Buffalo are tricky to photograph because the darkness of their hides is a constant challenge to your exposure. However, a backlit herd on the move with dust clouds kicked up around them offers one of the most atmospheric scenes to photograph. Lone bulls offer great character studies too with their huge horns and inscrutable expressions. Bulls love to wallow in mud, which makes for superbly textured black and white images. Look out too for small birds known as oxpeckers that nibble ticks and fleas out their ears, which can make for interesting images as the delicacy of the birds contrasts with the looming bulk of the buffalo.

African Lion (Panthera leo)

An exclusive sighting in the Sabi Sands as this lion surveys his territory. 

About 10 000 years ago, lions were among the most widespread large land mammals after humans. Today, they are a vulnerable species with most of the world’s wild lions living in sub-Saharan Africa. Lions are unusually social compared to other cats – a pride consists of related females, their cubs and a handful of adult males. Prides spend their days dozing in comfort and hunt in the dark hours between dusk and dawn. Females typically hunt together and are considered apex predators.

Where to see them:

How to get the shot:

Capturing an extraordinary lion image depends as much on your patience as on your ability to observe them when they are resting during the day, preparing to hunt at dusk or on a kill at dawn. Only private reserves and concessions offer night drives, which offer the chance to capture a pride in a playful mood before hunting or after feeding. If you are lucky enough to witness lions feeding, don’t forget to shoot some wides of the action happening around a kill, like incoming vultures, sniffing hyenas or skulking jackals. Cubs are wonderful subjects and often more active during the day than adults. A tight zoom makes the most of all their adorable features, from oversized paws and ears to kitten-like growls.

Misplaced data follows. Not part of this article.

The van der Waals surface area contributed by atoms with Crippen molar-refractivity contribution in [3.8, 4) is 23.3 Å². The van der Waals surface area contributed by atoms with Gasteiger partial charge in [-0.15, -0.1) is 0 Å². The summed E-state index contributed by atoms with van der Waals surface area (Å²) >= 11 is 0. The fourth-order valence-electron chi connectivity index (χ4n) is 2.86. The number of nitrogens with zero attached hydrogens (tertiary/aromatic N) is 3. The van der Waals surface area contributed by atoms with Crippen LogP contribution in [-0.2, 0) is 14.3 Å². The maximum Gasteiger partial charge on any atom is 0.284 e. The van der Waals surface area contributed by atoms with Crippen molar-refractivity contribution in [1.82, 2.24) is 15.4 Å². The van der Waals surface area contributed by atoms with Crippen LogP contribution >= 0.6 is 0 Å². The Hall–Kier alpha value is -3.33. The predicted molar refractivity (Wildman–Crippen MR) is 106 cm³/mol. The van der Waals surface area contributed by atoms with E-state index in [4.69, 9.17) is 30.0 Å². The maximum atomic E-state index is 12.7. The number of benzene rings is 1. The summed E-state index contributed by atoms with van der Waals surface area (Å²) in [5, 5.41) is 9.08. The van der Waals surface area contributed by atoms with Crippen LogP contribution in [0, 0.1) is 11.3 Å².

Leopard (Panthera pardus)

A leopard limbers up from the safety of her tree before sauntering off to see what the Masai Mara holds. 

Leopards are smaller and lighter than jaguars with similar rosettes on their fur and, like jaguars, melanistic leopards are called black panthers. Leopards are solitary creatures that make excellent use of camouflage and are strong enough to drag their prey up into trees, away from rival predators and scavengers. Leopards are one of the fastest big cats, able to reach speeds up to 58km / 36mi per hour. Leopards are masters of camouflage, naturally shy and nocturnal, which is why they are so hard to find and observe in the wild. If this is the creature you most want to see, definitely let your consultant know so that your game viewing takes place in reserves where leopard sightings are regular and the population of these cats is healthy and stable.

Where to see them:

How to get the shot: